Q&A with Michael Lananna, assistant editor at Baseball America

Michael Lananna is assistant editor at Baseball America magazine, with a focus on college baseball and the Major League Baseball draft. In this interview, conducted by email, he discusses his job and his predictions for the 2015 season.

Q. Describe your job. What is your typical workday like?

A. Baseball America is a five-day-a-week, 9-to-5 kind of job. It’s a biweekly publication, so some weeks I’m busy writing and editing stories and preparing pages for production. Other weeks, all of my energy goes toward reporting.

I’m one of two main college writers for the magazine and the website, so I need to constantly stay on the pulse of what’s happening in college baseball. With the season starting a couple of weeks ago, our college coverage is in full swing, meaning that we’re doing podcasts, previews, features, top 25 rankings and roundups every week.

Of course, being a baseball writer, I try to get out to ballparks as much as I can, traveling on the weekends to catch teams or players that intrigue me. Baseball America is unique in that it focuses on baseball from a player-development perspective. Most of our coverage is geared toward finding tomorrow’s future stars.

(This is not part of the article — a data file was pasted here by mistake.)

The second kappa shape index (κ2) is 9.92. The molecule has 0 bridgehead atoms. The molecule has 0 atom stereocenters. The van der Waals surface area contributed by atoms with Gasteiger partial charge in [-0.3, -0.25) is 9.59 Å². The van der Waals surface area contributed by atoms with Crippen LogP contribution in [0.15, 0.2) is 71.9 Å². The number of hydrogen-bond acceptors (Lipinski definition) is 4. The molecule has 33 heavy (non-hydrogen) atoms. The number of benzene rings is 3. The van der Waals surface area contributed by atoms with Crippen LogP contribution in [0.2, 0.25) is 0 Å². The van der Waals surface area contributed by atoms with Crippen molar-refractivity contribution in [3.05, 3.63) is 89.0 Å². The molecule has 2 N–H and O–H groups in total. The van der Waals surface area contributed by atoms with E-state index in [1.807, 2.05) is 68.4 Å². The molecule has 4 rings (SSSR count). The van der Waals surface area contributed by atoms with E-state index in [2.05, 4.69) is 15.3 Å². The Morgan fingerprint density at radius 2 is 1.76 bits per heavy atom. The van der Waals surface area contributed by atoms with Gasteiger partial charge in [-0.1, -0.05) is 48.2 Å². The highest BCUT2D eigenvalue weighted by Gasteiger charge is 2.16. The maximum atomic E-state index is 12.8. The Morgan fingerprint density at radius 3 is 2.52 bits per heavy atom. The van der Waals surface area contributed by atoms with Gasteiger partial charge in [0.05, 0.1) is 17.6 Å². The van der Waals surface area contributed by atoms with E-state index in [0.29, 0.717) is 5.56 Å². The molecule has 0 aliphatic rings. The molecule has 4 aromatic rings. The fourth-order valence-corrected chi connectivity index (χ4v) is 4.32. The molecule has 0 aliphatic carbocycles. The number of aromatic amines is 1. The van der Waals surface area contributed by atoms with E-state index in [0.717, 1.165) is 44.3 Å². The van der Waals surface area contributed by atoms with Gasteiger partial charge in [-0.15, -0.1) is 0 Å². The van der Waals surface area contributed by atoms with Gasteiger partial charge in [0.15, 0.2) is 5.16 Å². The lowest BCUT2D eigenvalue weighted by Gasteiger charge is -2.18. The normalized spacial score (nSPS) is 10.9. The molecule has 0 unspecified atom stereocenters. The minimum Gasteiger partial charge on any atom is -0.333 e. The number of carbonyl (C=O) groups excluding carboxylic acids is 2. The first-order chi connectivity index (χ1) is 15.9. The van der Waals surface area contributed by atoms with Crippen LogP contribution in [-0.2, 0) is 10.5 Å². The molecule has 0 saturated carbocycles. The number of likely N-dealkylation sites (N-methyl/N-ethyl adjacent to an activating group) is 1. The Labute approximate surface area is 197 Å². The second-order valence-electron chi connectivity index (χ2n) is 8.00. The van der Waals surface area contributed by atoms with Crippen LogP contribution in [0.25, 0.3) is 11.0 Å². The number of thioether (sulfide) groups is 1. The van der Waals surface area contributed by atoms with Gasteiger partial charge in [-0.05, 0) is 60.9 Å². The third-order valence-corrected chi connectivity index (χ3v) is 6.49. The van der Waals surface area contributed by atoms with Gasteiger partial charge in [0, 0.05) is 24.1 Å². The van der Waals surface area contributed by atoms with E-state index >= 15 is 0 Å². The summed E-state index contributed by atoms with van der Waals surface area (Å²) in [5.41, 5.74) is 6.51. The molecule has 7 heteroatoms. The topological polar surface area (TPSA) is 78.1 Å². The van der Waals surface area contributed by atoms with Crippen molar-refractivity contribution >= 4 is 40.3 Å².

Q. How does story editing and headline writing work at Baseball America?

A. Every story that appears in our magazine goes through multiple rounds of editing. For every issue, we have a page budget, where different editors are assigned first and second reads of specific pages.

Our in-office editorial staff is a relatively small group, so everyone gets their hands dirty when it comes to editing. For the pages you’re assigned, you’re responsible for copy-fitting and writing headlines, subheads, captions and any other required maintenance. And when you’re done with the page, you print it out and hand it off to someone else in the office to proof.

We have our own style guide, so we edit for style as well as content and grammar. Headlines, for the most part, are written in a newspaper style — present tense with a subject and a verb. Our online headlines often differ at least somewhat from those in print for SEO purposes.

Q. You’re a 2014 graduate of the journalism school at UNC-Chapel Hill. What skills that you learned there are you using in your job now, and what new ones have you picked up?